My posts have been spotty of late, so thank you to those who checked in on our blog to see whether I’d been taken hostage by the beagle. Changing zip codes and time zones is an exciting time, and the two weeks I’ll have been away from the Batcave have put new wind in my sails. We all get a bit musty around the gills from time to time, and nothing cleans ’em out more than travel, playing the tourist in Boston, moving Baby Daughter out of her apt., cramming her worldly sh*t into a too-small rental, driving 10 hrs to Pittsburgh, unloading said sh*t into hubby’s hotel room, where we’ll keep most of it when our townhouse is ready in early Oct.
For all these moving parts to work, we had to do the math…and it had to add up…lest I leave half our stuff on some Massachusetts toll road or suffer a flat tire outside Hartford. Gah. Instead, I was anal beyond the capacity of my DNA, and all went off without a hitch.
And this is something I haven’t been seeing of late in manuscripts. Stuff isn’t adding up. It started a few weeks ago when the story I was reading revolved around the main characters, who realized they love each other. Both characters (yes, I call them characters, even though it’s nonfiction) were very likeable on their own, but they had nothing in common with each other. I kept looking for some commonality that would convince me this relationship made sense. I never did, so I rejected it.
There are a few contributing factors to a story not adding up.
Oil and Vinegar Characters/Plot
Characters who have nothing in common make for entertaining storytelling because you’re doing the literary equivalent of putting a square peg into a round hole (knock off the giggling, you romance writers). The proving grounds are when you can successfully pull off an anti-nuke protester and nuke scientist relationship.
It takes believability, and you’re the one who has to put those moving pieces together so your readers will believe this is a lasting relationship vs. a case of nasty pants. If you leave out one single part of the equation, your math won’t add up, and your readers will react much as I did with the manuscript.
You need to have a golden thread of commonality that weaves through both your oil and vinegar characters, and this takes delving into their past, who they were before they assumed their current jobs (or protests). You need to understand both of them; what makes them tick, how they would typically react, and how easily they are willing to change their minds. I know it’s easy to say that they simply love each other, but a reader is going to ask why/how.
Your oil and vinegar characters have a set of solid principals that go to the very core of who they are, and it takes something pretty big in order for them to compromise. Without it, your story won’t add up. If the lawyer protesting tearing down a building never compromises her views, she can never believably make happy with the building developer…no matter how rakishly handsome he is.
Be mindful not to weenie out on compromise. It has to be logical, or your readers will tie you to the stake and light a match. One of our upcoming books does this very well. LEARNING TO PLAY WITH A LION’S TESTICLES by Melissa Haynes pits herself, a city woman, against the ranger of an African game preserve, who hates all city folks, and most of all, city women. They couldn’t be more mismatched. And while no romance took place, there is a grudging acceptance that this particular city woman is worthy of admiration because of all the daring (and sometimes foolhardy) things she’s willing to do.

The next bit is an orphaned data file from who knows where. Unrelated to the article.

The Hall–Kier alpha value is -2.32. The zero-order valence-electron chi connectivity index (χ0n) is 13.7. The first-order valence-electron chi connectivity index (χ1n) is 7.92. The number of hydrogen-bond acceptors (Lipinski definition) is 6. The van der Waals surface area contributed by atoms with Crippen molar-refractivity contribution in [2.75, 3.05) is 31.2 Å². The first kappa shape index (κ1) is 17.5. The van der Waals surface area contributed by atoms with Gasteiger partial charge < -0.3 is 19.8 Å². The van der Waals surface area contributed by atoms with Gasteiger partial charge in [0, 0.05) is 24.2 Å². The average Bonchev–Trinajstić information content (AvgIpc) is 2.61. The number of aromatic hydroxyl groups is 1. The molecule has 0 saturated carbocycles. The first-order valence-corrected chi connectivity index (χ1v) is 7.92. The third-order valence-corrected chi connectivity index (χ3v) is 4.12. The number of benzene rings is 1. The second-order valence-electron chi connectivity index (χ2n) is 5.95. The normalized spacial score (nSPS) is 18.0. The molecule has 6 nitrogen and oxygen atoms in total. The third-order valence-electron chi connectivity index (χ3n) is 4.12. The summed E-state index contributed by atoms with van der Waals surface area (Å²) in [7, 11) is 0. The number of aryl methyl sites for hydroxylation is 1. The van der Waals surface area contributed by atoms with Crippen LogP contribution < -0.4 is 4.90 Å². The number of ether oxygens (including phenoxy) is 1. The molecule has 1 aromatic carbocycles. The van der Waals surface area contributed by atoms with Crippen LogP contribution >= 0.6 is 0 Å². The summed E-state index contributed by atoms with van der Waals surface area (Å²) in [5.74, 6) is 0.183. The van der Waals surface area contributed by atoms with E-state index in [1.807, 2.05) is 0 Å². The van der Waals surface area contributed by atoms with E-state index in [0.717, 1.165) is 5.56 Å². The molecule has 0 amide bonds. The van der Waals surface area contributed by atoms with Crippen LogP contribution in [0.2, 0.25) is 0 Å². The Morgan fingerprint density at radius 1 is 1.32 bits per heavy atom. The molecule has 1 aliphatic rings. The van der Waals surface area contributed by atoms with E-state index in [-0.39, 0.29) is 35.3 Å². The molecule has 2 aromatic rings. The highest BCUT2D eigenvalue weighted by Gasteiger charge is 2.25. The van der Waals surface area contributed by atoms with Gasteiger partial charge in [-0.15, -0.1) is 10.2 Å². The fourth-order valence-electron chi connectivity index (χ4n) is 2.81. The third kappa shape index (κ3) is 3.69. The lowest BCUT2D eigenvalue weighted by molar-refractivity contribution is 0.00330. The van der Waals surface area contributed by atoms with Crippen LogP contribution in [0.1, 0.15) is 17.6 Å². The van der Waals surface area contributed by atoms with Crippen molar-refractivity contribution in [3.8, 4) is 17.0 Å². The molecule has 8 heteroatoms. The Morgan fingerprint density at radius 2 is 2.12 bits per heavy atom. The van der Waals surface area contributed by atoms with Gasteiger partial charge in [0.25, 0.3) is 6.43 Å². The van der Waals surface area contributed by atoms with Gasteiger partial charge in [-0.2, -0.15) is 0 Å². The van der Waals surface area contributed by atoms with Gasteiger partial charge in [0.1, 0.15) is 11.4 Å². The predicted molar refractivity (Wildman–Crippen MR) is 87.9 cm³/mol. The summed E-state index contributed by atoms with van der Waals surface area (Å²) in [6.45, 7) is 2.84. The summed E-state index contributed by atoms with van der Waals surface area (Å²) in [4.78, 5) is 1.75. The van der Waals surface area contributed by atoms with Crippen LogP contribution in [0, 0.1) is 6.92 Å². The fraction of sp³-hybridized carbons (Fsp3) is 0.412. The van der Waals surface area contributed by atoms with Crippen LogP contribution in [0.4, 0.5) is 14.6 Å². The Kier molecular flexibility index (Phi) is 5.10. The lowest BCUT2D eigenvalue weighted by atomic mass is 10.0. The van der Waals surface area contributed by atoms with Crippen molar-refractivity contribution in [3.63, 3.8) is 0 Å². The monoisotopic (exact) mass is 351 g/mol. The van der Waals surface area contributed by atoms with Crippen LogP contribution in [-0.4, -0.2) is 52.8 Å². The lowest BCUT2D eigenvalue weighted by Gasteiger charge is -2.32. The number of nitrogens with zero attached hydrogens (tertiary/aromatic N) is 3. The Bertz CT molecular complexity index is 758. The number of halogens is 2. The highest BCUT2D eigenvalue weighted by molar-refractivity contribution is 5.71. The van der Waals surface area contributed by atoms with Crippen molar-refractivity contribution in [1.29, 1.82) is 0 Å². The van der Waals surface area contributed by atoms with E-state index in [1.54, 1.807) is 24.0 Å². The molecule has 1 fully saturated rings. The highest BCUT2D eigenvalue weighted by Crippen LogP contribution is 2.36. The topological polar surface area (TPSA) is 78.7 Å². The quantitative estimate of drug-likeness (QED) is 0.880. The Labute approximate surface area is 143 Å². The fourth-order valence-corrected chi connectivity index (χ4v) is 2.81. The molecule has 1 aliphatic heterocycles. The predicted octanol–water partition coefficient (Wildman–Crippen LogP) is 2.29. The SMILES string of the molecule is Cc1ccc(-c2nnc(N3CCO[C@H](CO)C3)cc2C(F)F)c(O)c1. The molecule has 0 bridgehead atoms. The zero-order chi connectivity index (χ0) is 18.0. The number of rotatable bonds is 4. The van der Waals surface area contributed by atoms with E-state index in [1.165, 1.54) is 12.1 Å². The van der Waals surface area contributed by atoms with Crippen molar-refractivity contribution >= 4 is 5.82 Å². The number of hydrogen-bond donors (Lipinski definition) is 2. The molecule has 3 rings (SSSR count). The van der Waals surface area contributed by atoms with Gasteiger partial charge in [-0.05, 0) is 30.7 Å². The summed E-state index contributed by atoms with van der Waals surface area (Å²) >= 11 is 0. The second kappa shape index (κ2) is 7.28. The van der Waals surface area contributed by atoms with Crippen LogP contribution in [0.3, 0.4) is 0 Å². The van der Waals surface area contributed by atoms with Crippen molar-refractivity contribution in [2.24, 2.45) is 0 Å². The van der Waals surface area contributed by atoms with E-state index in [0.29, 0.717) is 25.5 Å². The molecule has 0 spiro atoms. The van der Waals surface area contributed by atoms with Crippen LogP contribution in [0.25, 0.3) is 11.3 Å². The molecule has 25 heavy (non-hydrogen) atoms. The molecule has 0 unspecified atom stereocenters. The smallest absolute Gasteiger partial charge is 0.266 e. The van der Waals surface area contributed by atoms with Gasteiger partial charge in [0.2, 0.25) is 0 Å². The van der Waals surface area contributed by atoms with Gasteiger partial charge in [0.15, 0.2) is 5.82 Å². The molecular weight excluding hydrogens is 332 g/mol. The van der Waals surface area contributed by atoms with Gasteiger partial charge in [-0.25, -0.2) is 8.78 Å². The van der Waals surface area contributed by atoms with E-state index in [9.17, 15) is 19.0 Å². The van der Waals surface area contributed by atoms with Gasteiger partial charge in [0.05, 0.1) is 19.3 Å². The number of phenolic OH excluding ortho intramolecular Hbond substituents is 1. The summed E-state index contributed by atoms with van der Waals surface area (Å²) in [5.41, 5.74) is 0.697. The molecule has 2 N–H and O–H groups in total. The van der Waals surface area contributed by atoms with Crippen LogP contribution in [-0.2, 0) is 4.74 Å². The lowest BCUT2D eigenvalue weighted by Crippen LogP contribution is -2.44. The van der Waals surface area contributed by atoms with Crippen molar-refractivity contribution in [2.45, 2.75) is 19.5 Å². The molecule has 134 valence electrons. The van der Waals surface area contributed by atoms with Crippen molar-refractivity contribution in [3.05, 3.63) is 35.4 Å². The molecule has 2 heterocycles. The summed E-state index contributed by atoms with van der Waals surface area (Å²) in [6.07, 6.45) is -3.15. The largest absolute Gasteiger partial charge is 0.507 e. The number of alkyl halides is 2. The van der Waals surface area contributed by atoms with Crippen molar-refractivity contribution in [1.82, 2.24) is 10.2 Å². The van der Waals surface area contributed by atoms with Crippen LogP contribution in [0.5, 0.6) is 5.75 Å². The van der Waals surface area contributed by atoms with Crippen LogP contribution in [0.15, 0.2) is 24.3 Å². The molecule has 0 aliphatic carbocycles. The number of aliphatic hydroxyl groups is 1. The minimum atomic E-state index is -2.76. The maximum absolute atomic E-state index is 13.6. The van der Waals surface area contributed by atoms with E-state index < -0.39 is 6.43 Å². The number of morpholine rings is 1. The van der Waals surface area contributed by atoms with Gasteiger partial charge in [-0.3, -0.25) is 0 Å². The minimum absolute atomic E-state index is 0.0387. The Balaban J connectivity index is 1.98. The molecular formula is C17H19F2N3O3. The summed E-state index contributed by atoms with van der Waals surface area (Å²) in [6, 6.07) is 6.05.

Melissa spreads this growing compromise out for the entire book, so readers will find themselves cheering for her as she picks a very unwise fight with a crabby elephant, or tests fate by getting way too close to the lions. She has a pair of brass ones, and this is something I think the ranger finally comes to realize and appreciate. He’s never met anyone like her before.
Take My Word For It
One thing that will have readers buying pins for your voodoo doll is copping out and saying “take my word for it, this makes sense.” Nope. Readers will NOT take your word for it. You’re the captain of your literary ship, so you have to navigate it from the ports of San Pedro to the London shores, and you have to include every single step to that complicated oil and vinegar plot.
The story I’d rejected basically said this. There was no proof of life, other than the author shoved these two characters together and expected me to buy it. It’s helpful if you constantly ask yourself, “Does this make sense? Is this logical?” The problem is, you’re often too close to the story to know, and that’s when your beta readers can be of help.
But it’s also a test of how well you know your characters. It’s easy to create two characters who are polar opposites, but it takes great care to bring them together. An outline is helpful when deciding on the golden strands that will create the sets of compromises that will allow the oil and vinegar characters or plot to come together.
I had a story that I really liked, but the author had one character making decisions that made no sense. When I talked to her about it, she went into a series of events (backstory) that suddenly made all those decisions logical. I recommended that she work on weaving in the backstory because it’s vital to how the story unfolds. Always remember that we can’t climb inside your heads, so if it’s not on the paper, then it’s not in our heads.
As for my own equation adding up, Pittsburgh is lovely.